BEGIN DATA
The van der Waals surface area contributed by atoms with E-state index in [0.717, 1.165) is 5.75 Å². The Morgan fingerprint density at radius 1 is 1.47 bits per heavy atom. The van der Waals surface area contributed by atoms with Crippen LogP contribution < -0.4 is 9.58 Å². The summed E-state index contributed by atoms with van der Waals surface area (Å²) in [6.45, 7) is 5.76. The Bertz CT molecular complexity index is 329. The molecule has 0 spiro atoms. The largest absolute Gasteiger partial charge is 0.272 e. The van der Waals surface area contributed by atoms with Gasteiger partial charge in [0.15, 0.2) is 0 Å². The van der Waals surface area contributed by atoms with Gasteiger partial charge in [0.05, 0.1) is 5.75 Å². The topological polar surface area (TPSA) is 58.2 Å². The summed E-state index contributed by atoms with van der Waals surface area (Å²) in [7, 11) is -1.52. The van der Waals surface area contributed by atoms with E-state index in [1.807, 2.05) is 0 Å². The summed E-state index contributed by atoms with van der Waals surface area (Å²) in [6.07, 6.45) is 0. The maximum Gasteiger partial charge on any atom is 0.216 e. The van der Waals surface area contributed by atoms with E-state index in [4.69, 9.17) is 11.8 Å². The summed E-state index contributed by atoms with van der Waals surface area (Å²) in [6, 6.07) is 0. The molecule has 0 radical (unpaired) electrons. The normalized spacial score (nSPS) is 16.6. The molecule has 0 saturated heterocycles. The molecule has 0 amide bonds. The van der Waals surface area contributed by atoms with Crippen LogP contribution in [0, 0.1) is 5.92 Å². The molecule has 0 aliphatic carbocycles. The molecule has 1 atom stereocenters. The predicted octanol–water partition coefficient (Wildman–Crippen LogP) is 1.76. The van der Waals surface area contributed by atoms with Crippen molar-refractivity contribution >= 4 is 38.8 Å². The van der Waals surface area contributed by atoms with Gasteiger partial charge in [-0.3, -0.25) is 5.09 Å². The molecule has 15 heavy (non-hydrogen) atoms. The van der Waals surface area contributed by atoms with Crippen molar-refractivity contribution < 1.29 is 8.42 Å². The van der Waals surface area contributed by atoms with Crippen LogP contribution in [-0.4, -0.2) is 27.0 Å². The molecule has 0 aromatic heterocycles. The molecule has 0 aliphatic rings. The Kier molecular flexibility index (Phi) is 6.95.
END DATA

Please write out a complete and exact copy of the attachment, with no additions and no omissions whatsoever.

The van der Waals surface area contributed by atoms with E-state index in [0.717, 1.165) is 5.75 Å². The Morgan fingerprint density at radius 1 is 1.47 bits per heavy atom. The van der Waals surface area contributed by atoms with Crippen LogP contribution < -0.4 is 9.58 Å². The summed E-state index contributed by atoms with van der Waals surface area (Å²) in [6.45, 7) is 5.76. The Bertz CT molecular complexity index is 329. The molecule has 0 spiro atoms. The largest absolute Gasteiger partial charge is 0.272 e. The van der Waals surface area contributed by atoms with Gasteiger partial charge in [0.15, 0.2) is 0 Å². The van der Waals surface area contributed by atoms with Gasteiger partial charge in [0.05, 0.1) is 5.75 Å². The topological polar surface area (TPSA) is 58.2 Å². The summed E-state index contributed by atoms with van der Waals surface area (Å²) in [7, 11) is -1.52. The van der Waals surface area contributed by atoms with E-state index in [1.807, 2.05) is 0 Å². The summed E-state index contributed by atoms with van der Waals surface area (Å²) in [6.07, 6.45) is 0. The maximum Gasteiger partial charge on any atom is 0.216 e. The van der Waals surface area contributed by atoms with E-state index in [4.69, 9.17) is 11.8 Å². The summed E-state index contributed by atoms with van der Waals surface area (Å²) in [6, 6.07) is 0. The molecule has 0 radical (unpaired) electrons. The normalized spacial score (nSPS) is 16.6. The molecule has 0 saturated heterocycles. The molecule has 0 amide bonds. The van der Waals surface area contributed by atoms with Crippen LogP contribution in [0, 0.1) is 5.92 Å². The molecule has 0 aliphatic carbocycles. The molecule has 1 atom stereocenters. The predicted octanol–water partition coefficient (Wildman–Crippen LogP) is 1.76. The van der Waals surface area contributed by atoms with Crippen molar-refractivity contribution >= 4 is 38.8 Å². The van der Waals surface area contributed by atoms with Gasteiger partial charge in [-0.3, -0.25) is 5.09 Å². The molecule has 15 heavy (non-hydrogen) atoms. The van der Waals surface area contributed by atoms with Crippen molar-refractivity contribution < 1.29 is 8.42 Å². The van der Waals surface area contributed by atoms with Crippen LogP contribution in [-0.4, -0.2) is 27.0 Å². The molecule has 0 aromatic heterocycles. The molecule has 0 aliphatic rings. The Kier molecular flexibility index (Phi) is 6.95.